Genius is born in collective ciphers — and the brilliance in the cooperative remains hidden until there is an expressed peril to group stakes — then an emergency encryption of memes and forms of protective thought are ignited, risking decoded secrets and nothingness.

 

We are universally smarter together than we are apart. The danger of that argument is that collective minds can lead to an arbitrary — and always wounding — Group Think mentality where happiness takes precedence over duty. In a recent article celebrating the Beatles and their incredible song, Hey Jude, I argued the following in the commentary flow:

I agree the music from the 60’s was world-changing and gave voice to the downtrodden and the misbegotten. We get geniuses in strains — warfare, royalty, playwriting, music, science — but rarely politics — and we sorely need a resurgence of the musical lyric as an influence in politics and culture again that is involving and not discriminatory.

Is genius always with us — or does it only create itself in dire times of moral decay? Is genius truly solitary — or is it really only purchased in the needs of societal salvation? How do we deal with genius ideas if most of us have mediocre minds?

15 Comments

  1. Creation Breeds Imitation

    Aristotle taught us we learn through imitation. If Aristotle is right, then we need to be wary with our adoration in imitation because modeling the behavior of the wrong person can imprint a life in awful and classically tragic ways.

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  2. I think genius needs the discovery of others to find its most effective community end, Karvain.
    If you know you’re a genius then what does it matter what others think anyway? You’ll live your live as is in your own genius way.

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  3. I believe that Genius must always be solitary, but that application of that genius requires the acceptance of the Group.
    Sadly the Group or Collective is normally “normalized” to near the lowest common denominator of it members. The dark side of the Collective Consciousness coin is the Mob Mind.

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  4. hey jonolan!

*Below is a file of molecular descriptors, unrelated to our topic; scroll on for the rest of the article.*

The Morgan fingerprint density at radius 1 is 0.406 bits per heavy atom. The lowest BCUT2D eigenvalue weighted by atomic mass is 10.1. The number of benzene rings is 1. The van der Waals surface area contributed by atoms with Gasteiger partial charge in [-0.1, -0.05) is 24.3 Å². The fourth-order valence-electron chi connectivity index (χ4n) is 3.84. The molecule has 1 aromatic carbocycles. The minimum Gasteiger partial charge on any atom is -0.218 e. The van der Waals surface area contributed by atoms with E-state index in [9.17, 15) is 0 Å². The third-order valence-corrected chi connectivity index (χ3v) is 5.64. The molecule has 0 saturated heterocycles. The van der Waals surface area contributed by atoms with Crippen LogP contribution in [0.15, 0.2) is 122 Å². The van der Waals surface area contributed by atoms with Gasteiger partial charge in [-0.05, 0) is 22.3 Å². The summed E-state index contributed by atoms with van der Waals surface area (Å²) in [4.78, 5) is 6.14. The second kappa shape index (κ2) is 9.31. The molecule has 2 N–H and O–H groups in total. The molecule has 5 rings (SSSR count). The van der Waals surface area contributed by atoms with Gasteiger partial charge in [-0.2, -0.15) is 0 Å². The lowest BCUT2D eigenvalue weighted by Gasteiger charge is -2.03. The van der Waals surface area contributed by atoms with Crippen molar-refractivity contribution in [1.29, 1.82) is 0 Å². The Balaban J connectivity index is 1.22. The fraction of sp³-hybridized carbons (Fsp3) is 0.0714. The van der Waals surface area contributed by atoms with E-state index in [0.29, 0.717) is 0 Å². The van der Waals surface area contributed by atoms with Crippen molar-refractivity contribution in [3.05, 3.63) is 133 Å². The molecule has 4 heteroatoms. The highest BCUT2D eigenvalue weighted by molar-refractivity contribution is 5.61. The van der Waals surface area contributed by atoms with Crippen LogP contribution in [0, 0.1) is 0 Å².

Have you read “The Wisdom of Crowds” by James Surowiecki?

    New Yorker columnist James Surowiecki explores a deceptively simple idea that has profound implications: large groups of people are smarter than an elite few, no matter how brilliant—better at solving problems, fostering innovation, coming to wise decisions, even predicting the future.

    http://www.randomhouse.com/features/wisdomofcrowds/
    I think there’s a certain genius in groups that cannot be re-created in solitary. Is there more than one kind of genius? I don’t think so. I think genius is one thing can can be transformed and applied to unique situations.
    Mob Mentalities are the bane of mediocre minds — but some could argue the necessary element of genius is convincing the ordinary to appreciate the extraordinary — and without that talent the hoped-for genius goes alone and unnoticed.

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  5. Beware the Proclaimed Genius

    If genius is born in collective ciphers then we need to be wary of those who proclaim their solitary and self-important Genius. The Self-Indulgent Genius is a warning sign that kowtowing and deference are expected in any exchange of memes

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  6. Is Stealing Ever Good?

    Is there ever a time when stealing is good? Yes, the inspired stealing of imagination should always be encouraged. There is no unoriginal theft left. Some call stealing inspiration, but if you see or experience something and then change or

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